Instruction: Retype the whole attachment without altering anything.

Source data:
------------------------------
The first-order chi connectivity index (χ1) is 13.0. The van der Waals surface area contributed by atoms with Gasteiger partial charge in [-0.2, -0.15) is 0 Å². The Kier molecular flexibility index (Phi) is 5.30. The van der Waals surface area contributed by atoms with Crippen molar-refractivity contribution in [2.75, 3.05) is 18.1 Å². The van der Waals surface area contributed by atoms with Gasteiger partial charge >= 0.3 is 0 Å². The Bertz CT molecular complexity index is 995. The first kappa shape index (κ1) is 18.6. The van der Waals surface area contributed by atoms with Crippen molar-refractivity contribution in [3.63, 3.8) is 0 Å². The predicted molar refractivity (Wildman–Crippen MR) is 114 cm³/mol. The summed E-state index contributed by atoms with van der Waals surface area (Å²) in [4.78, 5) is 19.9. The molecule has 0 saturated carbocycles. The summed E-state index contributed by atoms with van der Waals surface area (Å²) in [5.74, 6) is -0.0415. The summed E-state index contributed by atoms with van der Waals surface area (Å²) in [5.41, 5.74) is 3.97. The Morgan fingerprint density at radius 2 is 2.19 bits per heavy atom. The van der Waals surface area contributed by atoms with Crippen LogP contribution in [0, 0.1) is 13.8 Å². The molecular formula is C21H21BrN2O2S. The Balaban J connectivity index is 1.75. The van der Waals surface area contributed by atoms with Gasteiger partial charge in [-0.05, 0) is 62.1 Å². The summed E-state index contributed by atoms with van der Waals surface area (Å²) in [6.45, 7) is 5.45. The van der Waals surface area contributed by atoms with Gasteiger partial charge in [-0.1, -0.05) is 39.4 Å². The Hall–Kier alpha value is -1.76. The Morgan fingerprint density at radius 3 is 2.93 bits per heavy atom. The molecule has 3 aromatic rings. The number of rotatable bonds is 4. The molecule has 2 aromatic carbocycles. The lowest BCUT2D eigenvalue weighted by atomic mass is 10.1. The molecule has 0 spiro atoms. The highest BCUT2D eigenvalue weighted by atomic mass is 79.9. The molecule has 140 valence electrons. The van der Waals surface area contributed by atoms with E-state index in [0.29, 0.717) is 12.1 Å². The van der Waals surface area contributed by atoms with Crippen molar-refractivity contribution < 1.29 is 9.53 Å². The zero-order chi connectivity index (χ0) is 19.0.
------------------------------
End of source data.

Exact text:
The first-order chi connectivity index (χ1) is 13.0. The van der Waals surface area contributed by atoms with Gasteiger partial charge in [-0.2, -0.15) is 0 Å². The Kier molecular flexibility index (Phi) is 5.30. The van der Waals surface area contributed by atoms with Crippen molar-refractivity contribution in [2.75, 3.05) is 18.1 Å². The van der Waals surface area contributed by atoms with Gasteiger partial charge >= 0.3 is 0 Å². The Bertz CT molecular complexity index is 995. The first kappa shape index (κ1) is 18.6. The van der Waals surface area contributed by atoms with Crippen molar-refractivity contribution in [3.63, 3.8) is 0 Å². The predicted molar refractivity (Wildman–Crippen MR) is 114 cm³/mol. The summed E-state index contributed by atoms with van der Waals surface area (Å²) in [4.78, 5) is 19.9. The molecule has 0 saturated carbocycles. The summed E-state index contributed by atoms with van der Waals surface area (Å²) in [5.74, 6) is -0.0415. The summed E-state index contributed by atoms with van der Waals surface area (Å²) in [5.41, 5.74) is 3.97. The Morgan fingerprint density at radius 2 is 2.19 bits per heavy atom. The van der Waals surface area contributed by atoms with Crippen LogP contribution in [0, 0.1) is 13.8 Å². The molecular formula is C21H21BrN2O2S. The Balaban J connectivity index is 1.75. The van der Waals surface area contributed by atoms with Gasteiger partial charge in [-0.05, 0) is 62.1 Å². The summed E-state index contributed by atoms with van der Waals surface area (Å²) in [6.45, 7) is 5.45. The van der Waals surface area contributed by atoms with Gasteiger partial charge in [-0.1, -0.05) is 39.4 Å². The Hall–Kier alpha value is -1.76. The Morgan fingerprint density at radius 3 is 2.93 bits per heavy atom. The molecule has 3 aromatic rings. The number of rotatable bonds is 4. The molecule has 2 aromatic carbocycles. The lowest BCUT2D eigenvalue weighted by atomic mass is 10.1. The molecule has 0 spiro atoms. The highest BCUT2D eigenvalue weighted by atomic mass is 79.9. The molecule has 140 valence electrons. The van der Waals surface area contributed by atoms with E-state index in [0.29, 0.717) is 12.1 Å². The van der Waals surface area contributed by atoms with Crippen molar-refractivity contribution < 1.29 is 9.53 Å². The zero-order chi connectivity index (χ0) is 19.0.